The Captain is introduced by Lord Holland: “An old sea dog […] accustomed to guiding his ship with great skill in the midst of dangers”(ibid.:10); an emotional Lord recommends his children to him: “[…] you are boarding the joy, the glory, the hope of my old home”(ibid.:13), he says before the steamer sets off.

Sir James, Silvia’s father, is characterized by his knowledge, and the assertive tone of his own words.

Young Rolfe, Amy’s brother, proves to be a curious boy, eager to challenge unknown experiences. As for the Swedish scientist Franz, welcomed on board after his shipwreck, the author merely informs that both he and his son are provided with dry clothes by Sir James and Rolfe.

The characters show their diverse relationships according to the canons of the time: men are characterized by frank, cordial comradeship, and mutual esteem; all the children show deference, respect, and unconditional trust towards the adults[5]. The two girls’ interest is a continuous stimulus to men’s explanations; sensitivity is almost exclusively entrusted to them, as well as irrational fears and homesickness; Rolfe often shows his impatience and curiosity, but also some general knowledge; all the children are thoroughly aware of the importance of their journey and do their best to make the most of it, composing their herbaria with Icelandic species during their trips inland. Eventually the governess, the only adult woman in this microcosm – literally embarked on an adventure that she would have gladly avoided – decently bears all her female anxieties and stands apart, silently aware of her subordinate role both by gender and by social status; she seldom shares her limited knowledge with the group.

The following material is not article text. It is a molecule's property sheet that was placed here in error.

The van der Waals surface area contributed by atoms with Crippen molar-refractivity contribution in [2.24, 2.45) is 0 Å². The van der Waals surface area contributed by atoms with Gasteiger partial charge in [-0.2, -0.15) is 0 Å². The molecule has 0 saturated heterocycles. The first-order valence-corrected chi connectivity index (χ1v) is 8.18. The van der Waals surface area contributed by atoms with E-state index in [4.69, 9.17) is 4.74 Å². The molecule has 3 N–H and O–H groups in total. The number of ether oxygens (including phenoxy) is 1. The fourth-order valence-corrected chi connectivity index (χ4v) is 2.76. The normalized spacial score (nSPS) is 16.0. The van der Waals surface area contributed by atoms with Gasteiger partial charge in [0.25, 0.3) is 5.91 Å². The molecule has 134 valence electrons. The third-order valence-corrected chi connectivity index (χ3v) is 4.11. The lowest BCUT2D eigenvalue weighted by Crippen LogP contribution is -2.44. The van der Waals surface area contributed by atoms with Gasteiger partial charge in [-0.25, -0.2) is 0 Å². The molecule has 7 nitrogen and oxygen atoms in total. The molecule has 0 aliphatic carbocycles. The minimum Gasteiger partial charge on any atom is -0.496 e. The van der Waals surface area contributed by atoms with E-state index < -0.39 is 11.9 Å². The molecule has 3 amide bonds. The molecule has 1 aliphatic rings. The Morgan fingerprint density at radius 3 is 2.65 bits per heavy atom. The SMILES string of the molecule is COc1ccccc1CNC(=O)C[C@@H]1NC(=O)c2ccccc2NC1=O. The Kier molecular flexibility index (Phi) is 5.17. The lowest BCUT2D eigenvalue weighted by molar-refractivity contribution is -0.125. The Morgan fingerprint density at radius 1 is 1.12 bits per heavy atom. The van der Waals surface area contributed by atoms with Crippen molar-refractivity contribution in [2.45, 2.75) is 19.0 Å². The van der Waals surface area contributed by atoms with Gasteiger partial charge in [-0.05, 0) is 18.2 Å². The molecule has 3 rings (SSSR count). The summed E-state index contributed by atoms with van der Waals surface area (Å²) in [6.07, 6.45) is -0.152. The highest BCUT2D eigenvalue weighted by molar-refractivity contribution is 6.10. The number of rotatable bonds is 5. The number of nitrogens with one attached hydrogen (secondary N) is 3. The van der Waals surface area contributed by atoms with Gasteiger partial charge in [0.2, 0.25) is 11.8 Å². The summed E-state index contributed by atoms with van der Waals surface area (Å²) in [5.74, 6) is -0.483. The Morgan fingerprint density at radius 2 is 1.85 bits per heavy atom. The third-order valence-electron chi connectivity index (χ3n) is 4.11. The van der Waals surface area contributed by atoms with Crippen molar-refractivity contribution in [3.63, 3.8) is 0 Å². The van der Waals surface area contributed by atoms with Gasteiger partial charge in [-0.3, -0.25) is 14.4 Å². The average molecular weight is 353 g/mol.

The narrative content undergoes a fixed division: the Captain, an experienced traveller, describes competently the environment, and reports some of his sailing memories, as well as stories learned from other seamen; moreover, his thorough knowledge of Northern folklore and traditions allows him to narrate Scandinavian legends. Sir James, instead, is meant to deepen some cultural and artistic aspects, in few cases supported by Miss Margaret. Dr. Franz is mostly entrusted with the geological description of Iceland. Eventually, Rolfe sometimes acts as a sort of cultural mediator, turning this wide range of information into a simplified language for the two girls, indirectly facilitating also non-specialist readers at home.